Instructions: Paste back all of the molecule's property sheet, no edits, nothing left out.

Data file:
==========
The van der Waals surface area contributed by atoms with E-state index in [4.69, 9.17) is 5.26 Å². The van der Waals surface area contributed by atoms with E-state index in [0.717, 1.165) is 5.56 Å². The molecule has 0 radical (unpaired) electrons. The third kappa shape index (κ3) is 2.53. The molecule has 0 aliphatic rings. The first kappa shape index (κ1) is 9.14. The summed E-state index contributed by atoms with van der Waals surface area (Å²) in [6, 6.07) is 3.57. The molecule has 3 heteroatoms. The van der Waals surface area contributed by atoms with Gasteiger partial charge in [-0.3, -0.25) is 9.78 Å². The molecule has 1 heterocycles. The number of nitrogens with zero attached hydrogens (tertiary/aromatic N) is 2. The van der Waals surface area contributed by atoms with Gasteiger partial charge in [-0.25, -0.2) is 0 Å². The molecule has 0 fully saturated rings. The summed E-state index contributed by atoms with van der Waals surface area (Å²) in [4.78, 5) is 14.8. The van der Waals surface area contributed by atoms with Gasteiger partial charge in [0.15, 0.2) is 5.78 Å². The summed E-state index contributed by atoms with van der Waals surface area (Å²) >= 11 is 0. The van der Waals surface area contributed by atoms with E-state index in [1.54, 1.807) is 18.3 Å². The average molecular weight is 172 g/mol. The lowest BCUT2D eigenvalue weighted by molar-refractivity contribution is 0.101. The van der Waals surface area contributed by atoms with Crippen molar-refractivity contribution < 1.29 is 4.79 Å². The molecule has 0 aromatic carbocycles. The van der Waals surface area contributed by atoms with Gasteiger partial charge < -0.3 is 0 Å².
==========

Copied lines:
The van der Waals surface area contributed by atoms with E-state index in [4.69, 9.17) is 5.26 Å². The van der Waals surface area contributed by atoms with E-state index in [0.717, 1.165) is 5.56 Å². The molecule has 0 radical (unpaired) electrons. The third kappa shape index (κ3) is 2.53. The molecule has 0 aliphatic rings. The first kappa shape index (κ1) is 9.14. The summed E-state index contributed by atoms with van der Waals surface area (Å²) in [6, 6.07) is 3.57. The molecule has 3 heteroatoms. The van der Waals surface area contributed by atoms with Gasteiger partial charge in [-0.3, -0.25) is 9.78 Å². The molecule has 1 heterocycles. The number of nitrogens with zero attached hydrogens (tertiary/aromatic N) is 2. The van der Waals surface area contributed by atoms with Gasteiger partial charge in [-0.25, -0.2) is 0 Å². The molecule has 0 fully saturated rings. The summed E-state index contributed by atoms with van der Waals surface area (Å²) in [4.78, 5) is 14.8. The van der Waals surface area contributed by atoms with Gasteiger partial charge in [0.15, 0.2) is 5.78 Å². The summed E-state index contributed by atoms with van der Waals surface area (Å²) >= 11 is 0. The van der Waals surface area contributed by atoms with E-state index in [1.54, 1.807) is 18.3 Å². The average molecular weight is 172 g/mol. The lowest BCUT2D eigenvalue weighted by molar-refractivity contribution is 0.101. The van der Waals surface area contributed by atoms with Crippen molar-refractivity contribution < 1.29 is 4.79 Å². The molecule has 0 aromatic carbocycles. The van der Waals surface area contributed by atoms with Gasteiger partial charge < -0.3 is 0 Å².